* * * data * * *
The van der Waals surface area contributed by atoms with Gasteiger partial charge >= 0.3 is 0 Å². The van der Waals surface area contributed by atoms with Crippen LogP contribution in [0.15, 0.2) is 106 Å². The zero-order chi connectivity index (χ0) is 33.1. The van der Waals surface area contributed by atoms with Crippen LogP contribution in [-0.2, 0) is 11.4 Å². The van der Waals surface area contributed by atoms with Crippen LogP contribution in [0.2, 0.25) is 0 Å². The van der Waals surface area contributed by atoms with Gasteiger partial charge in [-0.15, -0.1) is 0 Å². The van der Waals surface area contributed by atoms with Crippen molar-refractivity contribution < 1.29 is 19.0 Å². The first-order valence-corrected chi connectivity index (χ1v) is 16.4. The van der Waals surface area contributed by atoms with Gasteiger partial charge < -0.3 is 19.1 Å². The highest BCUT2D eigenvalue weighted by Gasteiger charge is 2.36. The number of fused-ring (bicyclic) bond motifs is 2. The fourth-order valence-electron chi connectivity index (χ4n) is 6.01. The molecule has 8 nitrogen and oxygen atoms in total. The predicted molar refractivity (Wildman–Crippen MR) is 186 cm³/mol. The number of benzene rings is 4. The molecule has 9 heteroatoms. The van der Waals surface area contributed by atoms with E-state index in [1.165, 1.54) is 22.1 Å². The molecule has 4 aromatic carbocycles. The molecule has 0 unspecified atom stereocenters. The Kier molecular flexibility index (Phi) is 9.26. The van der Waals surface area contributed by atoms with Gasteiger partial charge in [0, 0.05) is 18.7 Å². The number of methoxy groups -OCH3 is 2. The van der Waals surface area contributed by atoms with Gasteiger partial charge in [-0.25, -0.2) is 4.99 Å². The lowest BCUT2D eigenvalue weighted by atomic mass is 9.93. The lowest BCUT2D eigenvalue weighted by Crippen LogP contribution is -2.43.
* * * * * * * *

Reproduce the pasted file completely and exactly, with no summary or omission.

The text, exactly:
The van der Waals surface area contributed by atoms with Gasteiger partial charge >= 0.3 is 0 Å². The van der Waals surface area contributed by atoms with Crippen LogP contribution in [0.15, 0.2) is 106 Å². The zero-order chi connectivity index (χ0) is 33.1. The van der Waals surface area contributed by atoms with Crippen LogP contribution in [-0.2, 0) is 11.4 Å². The van der Waals surface area contributed by atoms with Crippen LogP contribution in [0.2, 0.25) is 0 Å². The van der Waals surface area contributed by atoms with Gasteiger partial charge in [-0.15, -0.1) is 0 Å². The van der Waals surface area contributed by atoms with Crippen molar-refractivity contribution < 1.29 is 19.0 Å². The first-order valence-corrected chi connectivity index (χ1v) is 16.4. The van der Waals surface area contributed by atoms with Gasteiger partial charge < -0.3 is 19.1 Å². The highest BCUT2D eigenvalue weighted by Gasteiger charge is 2.36. The number of fused-ring (bicyclic) bond motifs is 2. The fourth-order valence-electron chi connectivity index (χ4n) is 6.01. The molecule has 8 nitrogen and oxygen atoms in total. The predicted molar refractivity (Wildman–Crippen MR) is 186 cm³/mol. The number of benzene rings is 4. The molecule has 9 heteroatoms. The van der Waals surface area contributed by atoms with E-state index in [1.165, 1.54) is 22.1 Å². The molecule has 4 aromatic carbocycles. The molecule has 0 unspecified atom stereocenters. The Kier molecular flexibility index (Phi) is 9.26. The van der Waals surface area contributed by atoms with Gasteiger partial charge in [0, 0.05) is 18.7 Å². The number of methoxy groups -OCH3 is 2. The van der Waals surface area contributed by atoms with Gasteiger partial charge in [-0.25, -0.2) is 4.99 Å². The lowest BCUT2D eigenvalue weighted by atomic mass is 9.93. The lowest BCUT2D eigenvalue weighted by Crippen LogP contribution is -2.43.